Learning a language is not always an easy task. For example, the first time I went to Spain I couldn’t speak Spanish at all. However, I was able to get around; it was mostly just a lot of pointing and gesturing. Then when my family moved there when I was in middle school and high school we lived in a very rural area where almost no one spoke English at all. Therefore, for about two years it really felt like we were stuck on an island with no way of communicating with anyone other than ourselves! That’s how it can sometimes feel when you’re trying to learn a new language without the help of family or friends who speak that language fluently. I have to study Japanese and Chinese now, and that’s how I feel a lot of the time; I’m learning on my own, without the support of someone fluent in Japanese or Chinese. Even though it doesn’t help to have some one there to correct you or give you feedback when you make mistakes, sometimes it does help to have someone there just in case.
I’ve already mentioned that we moved from Spain to China when I was in middle school and high school. We had no family here at all (although we did find a few people who spoke English), so for almost four years I didn’t speak any English at home! This was pretty hard at times because living abroad is not always easy – especially if your kids don’t speak the language of their new home country very well. However, it really helped me learn Spanish faster than if I had stayed in Spain where everyone spoke Spanish but they were all speaking slightly different dialects that were very difficult for me to understand. So yes, language study can be challenging (especially if you don’t live with anyone who speaks the language), but if done right it will also help build fluency quickly without having any interference from other languages!
So what are some tips for success? The first thing is: do something every day! A few minutes here and there won’t really do anything; rather set aside some time each day where nothing else will distract you while studying your target language. It’s difficult, but I promise it will be worth it! A second tip is to learn the language of the country you want to migrate to and then use a migration agent to make the process easier. It might sound a little silly, but I have found that when you look up a word or phrase and then translate it into your native language (the target language), you will remember that word/phrase more easily. This also helps with comprehension because if you are reading something in your native language, either from a textbook or an article on the Internet and you don’t know what some of the words mean; then try looking them up in your target language so at least when you come back to read again after studying for a few minutes, those words won’t be as foreign anymore.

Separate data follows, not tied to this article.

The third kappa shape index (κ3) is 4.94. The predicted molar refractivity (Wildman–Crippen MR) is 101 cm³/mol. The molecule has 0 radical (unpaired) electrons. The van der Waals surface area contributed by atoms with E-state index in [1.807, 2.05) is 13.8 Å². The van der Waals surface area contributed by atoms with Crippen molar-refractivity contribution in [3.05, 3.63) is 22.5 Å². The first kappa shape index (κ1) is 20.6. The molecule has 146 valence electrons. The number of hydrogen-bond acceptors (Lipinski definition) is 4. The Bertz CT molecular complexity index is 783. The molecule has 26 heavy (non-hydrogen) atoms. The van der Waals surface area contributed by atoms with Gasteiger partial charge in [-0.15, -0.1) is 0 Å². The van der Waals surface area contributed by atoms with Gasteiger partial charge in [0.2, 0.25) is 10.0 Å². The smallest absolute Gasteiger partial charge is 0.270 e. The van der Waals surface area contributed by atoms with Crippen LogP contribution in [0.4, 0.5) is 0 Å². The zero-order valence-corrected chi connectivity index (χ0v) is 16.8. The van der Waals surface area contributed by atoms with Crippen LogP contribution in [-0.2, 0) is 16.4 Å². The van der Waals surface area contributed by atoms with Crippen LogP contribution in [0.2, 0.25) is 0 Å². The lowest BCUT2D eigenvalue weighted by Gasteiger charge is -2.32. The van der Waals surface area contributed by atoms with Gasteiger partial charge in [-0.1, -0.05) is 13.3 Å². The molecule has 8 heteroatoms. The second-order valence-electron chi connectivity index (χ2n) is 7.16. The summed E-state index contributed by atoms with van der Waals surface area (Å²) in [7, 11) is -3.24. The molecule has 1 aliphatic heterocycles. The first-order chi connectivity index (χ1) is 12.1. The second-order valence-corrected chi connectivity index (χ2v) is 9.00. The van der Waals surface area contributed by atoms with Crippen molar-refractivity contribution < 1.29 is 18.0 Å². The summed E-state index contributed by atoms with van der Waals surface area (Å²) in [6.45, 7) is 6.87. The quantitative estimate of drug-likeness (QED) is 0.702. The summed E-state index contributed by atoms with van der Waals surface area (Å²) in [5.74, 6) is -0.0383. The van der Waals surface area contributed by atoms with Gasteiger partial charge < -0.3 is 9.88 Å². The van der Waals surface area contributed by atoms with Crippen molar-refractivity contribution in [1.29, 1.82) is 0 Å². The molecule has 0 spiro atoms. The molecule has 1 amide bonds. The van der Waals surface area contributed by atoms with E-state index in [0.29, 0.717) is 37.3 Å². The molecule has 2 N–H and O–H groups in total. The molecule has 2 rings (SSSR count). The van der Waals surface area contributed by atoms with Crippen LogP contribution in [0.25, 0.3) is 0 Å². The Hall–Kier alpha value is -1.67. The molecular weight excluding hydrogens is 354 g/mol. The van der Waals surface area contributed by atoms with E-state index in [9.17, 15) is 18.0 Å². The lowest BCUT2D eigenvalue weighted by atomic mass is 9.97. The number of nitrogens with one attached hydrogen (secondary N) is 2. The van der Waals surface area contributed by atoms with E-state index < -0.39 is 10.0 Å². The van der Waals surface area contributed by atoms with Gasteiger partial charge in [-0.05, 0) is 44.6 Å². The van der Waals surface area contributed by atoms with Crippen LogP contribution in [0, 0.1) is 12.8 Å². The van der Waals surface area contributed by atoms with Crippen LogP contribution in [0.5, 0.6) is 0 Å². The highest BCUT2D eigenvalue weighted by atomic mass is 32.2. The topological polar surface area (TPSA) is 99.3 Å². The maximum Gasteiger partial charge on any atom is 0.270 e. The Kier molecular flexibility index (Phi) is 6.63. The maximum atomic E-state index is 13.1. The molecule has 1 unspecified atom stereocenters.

Language learning should always be fun! If something feels like work no matter how much time and effort is put into it then chances are that person won’t want to continue studying their new second/foreign/target language – they’ll just give up! I know this from personal experience; nothing has been harder than learning Chinese. I could never see myself living in China again, and I didn’t have any family or friends who could help me learn Chinese. However, I’ve found some great resources that really helped me learn this language even though it was difficult at times and still is! I’ll share them with you below:
Dedicated to helping us all better understand the Chinese language and culture, the Chinesepod podcast teaches listeners how to speak Mandarin Chinese. With over 2200 lessons in Mandarin Chinese as well as a searchable archive of lessons ranging from basic phrases all the way to advanced conversations; you will be able to find exactly what you need in order to communicate effectively with native speakers of Mandarin! The focus here is on pronunciation and listening comprehension; however vocabulary words are also taught. In addition, there are many cultural insights shared on this podcast which makes it one of my favorites for learning more about the people who speak Chinese. Currently there are three hosts: Teresa Ting (also known as Teacher Ter), Jason Boyi Huang (also known as Jboy) and Tim Philips (also known as Pronunciation Man). Each host has their own strengths when teaching different aspects of learning Mandarin Chinese; so try out each one at least once so that you can get a feel for what kind of style they teach.
I started this post on language study as a guide to success, and I hope I was able to help you in some way. In the end, it really is all about keeping your motivation and having fun with what you’re doing; if you can do that then learning a new language will be even more enjoyable than it already is! If you have any additional tips or resources please let me know in the comments below!
Also read Language Study: A Guide to Success